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Aquatic Microbial Ecology

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AME 10:149-163 (1996)  -  doi:10.3354/ame010149

Dynamics of size-fractionated phytoplankton and trophic pathways on the Scotian Shelf and at the shelf break, Northwest Atlantic

Mousseau L, Legendre L, Fortier L

Composition of ultraplankton (<5 um) and of biomass and primary production of size-fractionated phytoplankton (<5 or >5 um) were determined during 1 yr at 2 stations off Nova Scotia, eastern Canada. Water temperature was a major factor regulating the abundance of ultraplankton cells, whereas nutrient concentrations and irradiance mainly controlled the relative proportions of procaryotes to eucaryotes. Procaryotes (mainly phycoerythrin-rich cyanobacteria) clearly dominated the ultraplankton throughout the year. Eucaryotes were more severely affected by low nutrient concentrations and high irradiances than procaryotes. The study indicates that ultraplankton assemblages were highly dynamic, with succession among groups in response to seasonal variations in environmental conditions. The spring bloom was dominated by large phytoplankton and ended upon exhaustion of nitrate and silicate. During the remainder of the year, nutrient concentrations were low (although non-limiting) and ultraplankton were the main primary producers. In summer, sporadically enhanced production of large phytoplankton was likely caused by inputs of nutrients and seeding of the euphotic zone by local vertical mixing. This mechanism was effective at the shallow shelf station only. The size structure of the grazer assemblage controlled the fate of primary production, i.e. sinking to depth or export to higher trophic levels. Hence, primary production and standing stock were controlled by bottom-up (nutrient input and seeding of the euphotic zone) and top-down (grazing pressure by micro- or mesozooplankton) processes, respectively. Interactions between these processes determined the nature of the trophic web in the euphotic zone. Differences in hydrodynamics and grazer communities between the 2 sampling sites led to the following model: (1) at the 2 sites, year round, there was a microbial food web, in quasi-steady state; (2) on the shelf, year round, herbivorous and microbial components co-existed, leading to efficient transfer from large and small phytoplankton to large metazoans; and (3) at the shelf break, because of scarcity of mesozooplankton, the microbial food web dominated year round and most of the large spring-bloom phytoplankton could be lost to sedimentation.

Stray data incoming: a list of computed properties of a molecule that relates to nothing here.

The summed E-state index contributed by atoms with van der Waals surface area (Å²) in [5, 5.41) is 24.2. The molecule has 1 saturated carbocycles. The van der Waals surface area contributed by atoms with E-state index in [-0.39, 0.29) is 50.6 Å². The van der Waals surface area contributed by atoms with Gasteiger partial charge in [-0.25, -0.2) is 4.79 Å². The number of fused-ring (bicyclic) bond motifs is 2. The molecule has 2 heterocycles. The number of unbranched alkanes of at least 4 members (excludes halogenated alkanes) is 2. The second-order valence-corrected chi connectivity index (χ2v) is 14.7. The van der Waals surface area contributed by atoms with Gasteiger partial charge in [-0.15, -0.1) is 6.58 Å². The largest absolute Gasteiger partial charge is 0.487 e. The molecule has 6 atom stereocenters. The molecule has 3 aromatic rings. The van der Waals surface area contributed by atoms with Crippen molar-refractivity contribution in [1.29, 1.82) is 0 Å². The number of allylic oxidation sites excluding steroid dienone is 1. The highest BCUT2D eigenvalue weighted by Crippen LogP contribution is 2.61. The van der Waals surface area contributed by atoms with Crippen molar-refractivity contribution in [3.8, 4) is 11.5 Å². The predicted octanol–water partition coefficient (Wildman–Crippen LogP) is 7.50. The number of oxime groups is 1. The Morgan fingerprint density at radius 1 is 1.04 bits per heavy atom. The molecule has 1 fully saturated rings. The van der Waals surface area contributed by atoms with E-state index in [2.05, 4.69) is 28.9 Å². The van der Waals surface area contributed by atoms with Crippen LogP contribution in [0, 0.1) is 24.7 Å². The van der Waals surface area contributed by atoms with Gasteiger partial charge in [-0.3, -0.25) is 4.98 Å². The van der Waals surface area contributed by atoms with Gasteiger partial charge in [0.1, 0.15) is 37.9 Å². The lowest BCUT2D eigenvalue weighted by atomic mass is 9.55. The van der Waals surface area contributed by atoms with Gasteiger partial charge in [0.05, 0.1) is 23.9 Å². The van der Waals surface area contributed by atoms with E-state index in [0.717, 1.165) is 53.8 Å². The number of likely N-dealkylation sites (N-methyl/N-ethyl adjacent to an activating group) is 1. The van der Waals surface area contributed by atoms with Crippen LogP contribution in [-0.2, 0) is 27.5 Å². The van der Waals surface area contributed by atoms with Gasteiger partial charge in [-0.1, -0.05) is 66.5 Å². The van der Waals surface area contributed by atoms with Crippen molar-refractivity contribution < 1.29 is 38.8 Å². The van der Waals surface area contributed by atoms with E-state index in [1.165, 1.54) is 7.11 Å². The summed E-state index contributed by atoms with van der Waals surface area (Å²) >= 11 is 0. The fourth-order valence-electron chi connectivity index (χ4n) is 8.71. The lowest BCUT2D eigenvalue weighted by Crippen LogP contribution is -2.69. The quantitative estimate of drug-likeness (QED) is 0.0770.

Ultraplankton composition . Size-fractionation . Chl a biomass . Primary production . Trophic pathways

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